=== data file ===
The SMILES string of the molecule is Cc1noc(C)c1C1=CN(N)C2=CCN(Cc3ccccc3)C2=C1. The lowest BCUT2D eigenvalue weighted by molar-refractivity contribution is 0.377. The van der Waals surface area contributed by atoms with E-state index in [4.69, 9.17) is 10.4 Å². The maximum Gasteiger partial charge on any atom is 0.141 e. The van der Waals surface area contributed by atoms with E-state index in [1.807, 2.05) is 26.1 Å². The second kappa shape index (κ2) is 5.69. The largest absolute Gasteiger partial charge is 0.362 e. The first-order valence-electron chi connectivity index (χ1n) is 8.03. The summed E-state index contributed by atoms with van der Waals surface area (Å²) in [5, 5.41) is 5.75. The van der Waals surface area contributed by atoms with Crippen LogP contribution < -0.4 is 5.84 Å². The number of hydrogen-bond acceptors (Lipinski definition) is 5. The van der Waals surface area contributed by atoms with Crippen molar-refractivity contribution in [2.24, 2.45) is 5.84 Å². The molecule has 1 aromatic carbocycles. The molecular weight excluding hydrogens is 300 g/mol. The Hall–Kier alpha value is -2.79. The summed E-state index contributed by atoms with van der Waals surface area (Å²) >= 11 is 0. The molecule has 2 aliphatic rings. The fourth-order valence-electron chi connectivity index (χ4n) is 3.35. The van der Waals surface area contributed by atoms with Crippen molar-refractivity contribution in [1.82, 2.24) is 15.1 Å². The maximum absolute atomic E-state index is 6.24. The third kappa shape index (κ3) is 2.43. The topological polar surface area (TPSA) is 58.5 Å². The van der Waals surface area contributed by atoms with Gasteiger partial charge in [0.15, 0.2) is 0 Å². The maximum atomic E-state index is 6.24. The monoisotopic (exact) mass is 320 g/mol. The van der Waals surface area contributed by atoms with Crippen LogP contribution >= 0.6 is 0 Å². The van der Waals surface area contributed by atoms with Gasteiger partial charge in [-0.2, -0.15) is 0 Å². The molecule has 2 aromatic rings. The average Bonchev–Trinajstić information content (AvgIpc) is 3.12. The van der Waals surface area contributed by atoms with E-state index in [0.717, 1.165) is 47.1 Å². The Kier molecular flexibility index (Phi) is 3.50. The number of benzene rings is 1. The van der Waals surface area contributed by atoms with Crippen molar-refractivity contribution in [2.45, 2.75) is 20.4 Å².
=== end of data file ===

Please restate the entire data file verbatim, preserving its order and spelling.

The SMILES string of the molecule is Cc1noc(C)c1C1=CN(N)C2=CCN(Cc3ccccc3)C2=C1. The lowest BCUT2D eigenvalue weighted by molar-refractivity contribution is 0.377. The van der Waals surface area contributed by atoms with E-state index in [4.69, 9.17) is 10.4 Å². The maximum Gasteiger partial charge on any atom is 0.141 e. The van der Waals surface area contributed by atoms with E-state index in [1.807, 2.05) is 26.1 Å². The second kappa shape index (κ2) is 5.69. The largest absolute Gasteiger partial charge is 0.362 e. The first-order valence-electron chi connectivity index (χ1n) is 8.03. The summed E-state index contributed by atoms with van der Waals surface area (Å²) in [5, 5.41) is 5.75. The van der Waals surface area contributed by atoms with Crippen LogP contribution < -0.4 is 5.84 Å². The number of hydrogen-bond acceptors (Lipinski definition) is 5. The van der Waals surface area contributed by atoms with Crippen molar-refractivity contribution in [2.24, 2.45) is 5.84 Å². The molecule has 1 aromatic carbocycles. The molecular weight excluding hydrogens is 300 g/mol. The Hall–Kier alpha value is -2.79. The summed E-state index contributed by atoms with van der Waals surface area (Å²) >= 11 is 0. The molecule has 2 aliphatic rings. The fourth-order valence-electron chi connectivity index (χ4n) is 3.35. The van der Waals surface area contributed by atoms with Crippen molar-refractivity contribution in [1.82, 2.24) is 15.1 Å². The maximum absolute atomic E-state index is 6.24. The third kappa shape index (κ3) is 2.43. The topological polar surface area (TPSA) is 58.5 Å². The van der Waals surface area contributed by atoms with Gasteiger partial charge in [0.15, 0.2) is 0 Å². The maximum atomic E-state index is 6.24. The monoisotopic (exact) mass is 320 g/mol. The van der Waals surface area contributed by atoms with Crippen LogP contribution >= 0.6 is 0 Å². The van der Waals surface area contributed by atoms with Gasteiger partial charge in [-0.2, -0.15) is 0 Å². The molecule has 2 aromatic rings. The average Bonchev–Trinajstić information content (AvgIpc) is 3.12. The van der Waals surface area contributed by atoms with E-state index in [0.717, 1.165) is 47.1 Å². The Kier molecular flexibility index (Phi) is 3.50. The number of benzene rings is 1. The van der Waals surface area contributed by atoms with Crippen molar-refractivity contribution in [2.45, 2.75) is 20.4 Å².